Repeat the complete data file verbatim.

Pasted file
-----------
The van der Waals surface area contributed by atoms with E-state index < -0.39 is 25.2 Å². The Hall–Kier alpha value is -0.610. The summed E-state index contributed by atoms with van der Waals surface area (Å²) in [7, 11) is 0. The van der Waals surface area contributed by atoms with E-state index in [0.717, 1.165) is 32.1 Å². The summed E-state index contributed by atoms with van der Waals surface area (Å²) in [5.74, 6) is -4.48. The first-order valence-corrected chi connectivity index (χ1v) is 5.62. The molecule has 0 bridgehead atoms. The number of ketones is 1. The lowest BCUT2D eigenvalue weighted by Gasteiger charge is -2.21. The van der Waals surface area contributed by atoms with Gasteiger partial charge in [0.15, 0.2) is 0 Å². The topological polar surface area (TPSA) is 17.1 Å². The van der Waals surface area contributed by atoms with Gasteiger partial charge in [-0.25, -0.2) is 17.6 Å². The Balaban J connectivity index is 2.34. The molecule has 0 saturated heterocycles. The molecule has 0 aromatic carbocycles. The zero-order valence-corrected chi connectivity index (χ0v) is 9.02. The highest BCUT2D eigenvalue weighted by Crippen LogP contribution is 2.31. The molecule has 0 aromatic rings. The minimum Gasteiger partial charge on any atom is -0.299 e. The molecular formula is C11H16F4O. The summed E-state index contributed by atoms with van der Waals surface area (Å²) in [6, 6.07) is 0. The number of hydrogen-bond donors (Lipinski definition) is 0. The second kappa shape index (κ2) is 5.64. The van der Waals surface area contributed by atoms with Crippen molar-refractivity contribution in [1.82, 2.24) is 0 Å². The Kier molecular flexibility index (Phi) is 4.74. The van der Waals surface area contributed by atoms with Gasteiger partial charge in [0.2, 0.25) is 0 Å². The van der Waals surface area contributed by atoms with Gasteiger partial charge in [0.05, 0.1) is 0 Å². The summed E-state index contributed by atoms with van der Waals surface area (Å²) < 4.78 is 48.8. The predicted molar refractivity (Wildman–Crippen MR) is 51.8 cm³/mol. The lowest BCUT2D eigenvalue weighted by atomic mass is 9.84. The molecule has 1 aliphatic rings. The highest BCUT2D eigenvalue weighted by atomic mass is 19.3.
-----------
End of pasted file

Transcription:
The van der Waals surface area contributed by atoms with E-state index < -0.39 is 25.2 Å². The Hall–Kier alpha value is -0.610. The summed E-state index contributed by atoms with van der Waals surface area (Å²) in [7, 11) is 0. The van der Waals surface area contributed by atoms with E-state index in [0.717, 1.165) is 32.1 Å². The summed E-state index contributed by atoms with van der Waals surface area (Å²) in [5.74, 6) is -4.48. The first-order valence-corrected chi connectivity index (χ1v) is 5.62. The molecule has 0 bridgehead atoms. The number of ketones is 1. The lowest BCUT2D eigenvalue weighted by Gasteiger charge is -2.21. The van der Waals surface area contributed by atoms with Gasteiger partial charge in [0.15, 0.2) is 0 Å². The topological polar surface area (TPSA) is 17.1 Å². The van der Waals surface area contributed by atoms with Gasteiger partial charge in [-0.25, -0.2) is 17.6 Å². The Balaban J connectivity index is 2.34. The molecule has 0 saturated heterocycles. The molecule has 0 aromatic carbocycles. The zero-order valence-corrected chi connectivity index (χ0v) is 9.02. The highest BCUT2D eigenvalue weighted by Crippen LogP contribution is 2.31. The molecule has 0 aromatic rings. The minimum Gasteiger partial charge on any atom is -0.299 e. The molecular formula is C11H16F4O. The summed E-state index contributed by atoms with van der Waals surface area (Å²) in [6, 6.07) is 0. The number of hydrogen-bond donors (Lipinski definition) is 0. The second kappa shape index (κ2) is 5.64. The van der Waals surface area contributed by atoms with Crippen molar-refractivity contribution in [1.82, 2.24) is 0 Å². The Kier molecular flexibility index (Phi) is 4.74. The van der Waals surface area contributed by atoms with Gasteiger partial charge in [0.2, 0.25) is 0 Å². The van der Waals surface area contributed by atoms with Gasteiger partial charge in [0.05, 0.1) is 0 Å². The summed E-state index contributed by atoms with van der Waals surface area (Å²) < 4.78 is 48.8. The predicted molar refractivity (Wildman–Crippen MR) is 51.8 cm³/mol. The lowest BCUT2D eigenvalue weighted by atomic mass is 9.84. The molecule has 1 aliphatic rings. The highest BCUT2D eigenvalue weighted by atomic mass is 19.3.